Hummingbird feeders need to be in enough sun that they are easy for your bird visitors to find.
But they need to get afternoon shade so the sugar water inside does not overheat and crystallize.
It’s OK to place a feeder directly on a window to make watching your hummers easier. It’s also OK to place a feeder at least 15 feet (5 meters) away from any glass window.
The danger zone is 5 to 15 feet (1.5 to 5 meters) away from a glass window.
Some birds won’t be able to “hit the brakes” fast enough to avoid crashing into your windows. Serious injury or death can result.
One Feeder, Two Feeders, or More?
When your goal is to watch hummingbirds, it’s usually a good idea to hang more than one hummingbird feeder in your backyard.
Most species of hummingbirds are extremely territorial. Their lives depend on their ability to feed, so they become fierce defenders of their food sources.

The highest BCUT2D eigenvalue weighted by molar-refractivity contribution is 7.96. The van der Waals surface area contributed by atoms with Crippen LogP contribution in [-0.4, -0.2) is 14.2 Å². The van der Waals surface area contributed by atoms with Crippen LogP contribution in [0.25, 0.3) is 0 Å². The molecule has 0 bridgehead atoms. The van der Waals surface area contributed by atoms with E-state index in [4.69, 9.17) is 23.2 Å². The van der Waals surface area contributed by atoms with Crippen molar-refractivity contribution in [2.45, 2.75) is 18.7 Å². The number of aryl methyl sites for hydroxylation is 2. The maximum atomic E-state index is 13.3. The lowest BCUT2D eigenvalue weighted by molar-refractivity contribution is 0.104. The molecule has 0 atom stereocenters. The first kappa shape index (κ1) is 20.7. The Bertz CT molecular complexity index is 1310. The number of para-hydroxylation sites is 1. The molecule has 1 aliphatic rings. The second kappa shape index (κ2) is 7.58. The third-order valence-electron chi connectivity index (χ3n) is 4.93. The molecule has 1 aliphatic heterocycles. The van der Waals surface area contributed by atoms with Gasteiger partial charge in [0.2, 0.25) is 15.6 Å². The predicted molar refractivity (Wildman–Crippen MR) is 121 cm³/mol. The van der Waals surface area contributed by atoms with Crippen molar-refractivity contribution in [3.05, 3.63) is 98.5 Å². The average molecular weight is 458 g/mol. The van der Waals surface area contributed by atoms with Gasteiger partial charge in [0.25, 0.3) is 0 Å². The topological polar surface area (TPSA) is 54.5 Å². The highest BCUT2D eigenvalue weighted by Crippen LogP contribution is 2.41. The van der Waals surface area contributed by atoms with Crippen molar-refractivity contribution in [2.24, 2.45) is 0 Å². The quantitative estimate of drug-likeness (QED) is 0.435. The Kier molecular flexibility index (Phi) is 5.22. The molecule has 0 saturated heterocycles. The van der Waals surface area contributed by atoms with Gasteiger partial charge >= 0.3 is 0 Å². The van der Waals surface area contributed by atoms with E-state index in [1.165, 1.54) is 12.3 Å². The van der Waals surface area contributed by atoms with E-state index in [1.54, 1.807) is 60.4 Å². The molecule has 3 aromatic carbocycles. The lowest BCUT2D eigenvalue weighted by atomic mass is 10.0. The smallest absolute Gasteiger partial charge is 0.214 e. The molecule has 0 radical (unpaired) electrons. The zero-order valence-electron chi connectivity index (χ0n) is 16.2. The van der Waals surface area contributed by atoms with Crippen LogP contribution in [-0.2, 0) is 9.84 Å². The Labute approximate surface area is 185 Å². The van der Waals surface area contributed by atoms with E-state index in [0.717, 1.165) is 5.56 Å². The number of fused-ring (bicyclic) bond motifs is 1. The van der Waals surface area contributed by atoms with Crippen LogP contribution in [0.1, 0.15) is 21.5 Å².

The usual advice to backyard bird watchers is to hang multiple feeders out of sight of each other, so hummingbirds won’t fight over them.
But if you do this, there won’t be a single pair of hummingbirds that gets to know you well enough to begin to be something like a pet.
Stick to one feeder when you want to make a pet out of mating hummingbirds.
It can be a small feeder with a single feeding port, if you keep it filled with fresh nectar at all times.
Eventually, one male hummingbird will run off all the other hummingbirds except its mate.
Those are the two hummingbirds that will see you often enough to establish a relationship.
How to Get Hummingbirds to Land on Your Finger
Getting a hummingbird to land on your finger takes some patience but isn’t impossible.
Once you have had hummingbirds coming to your backyard feeder for at least a week, try this simple technique:
Set up a comfortable lawn chair in full sun or partial shade about 3 feet (a meter) away from your hummingbird feeder.
Many backyard hummingbird watchers report that it helps to wear a red shirt or blouse and a red cap or hat to get the hummingbird’s attention.
Sit very still. Once a hummingbird comes to the feeder, wave hello to it.
The hummingbird will be spooked. It will fly away.
Move a little closer to the feeder, just about six inches (15 cm). In a few minutes, the hummingbird will come back to the feeder.
This time, don’t wave at the bird. Let it take a long drink of sugar water.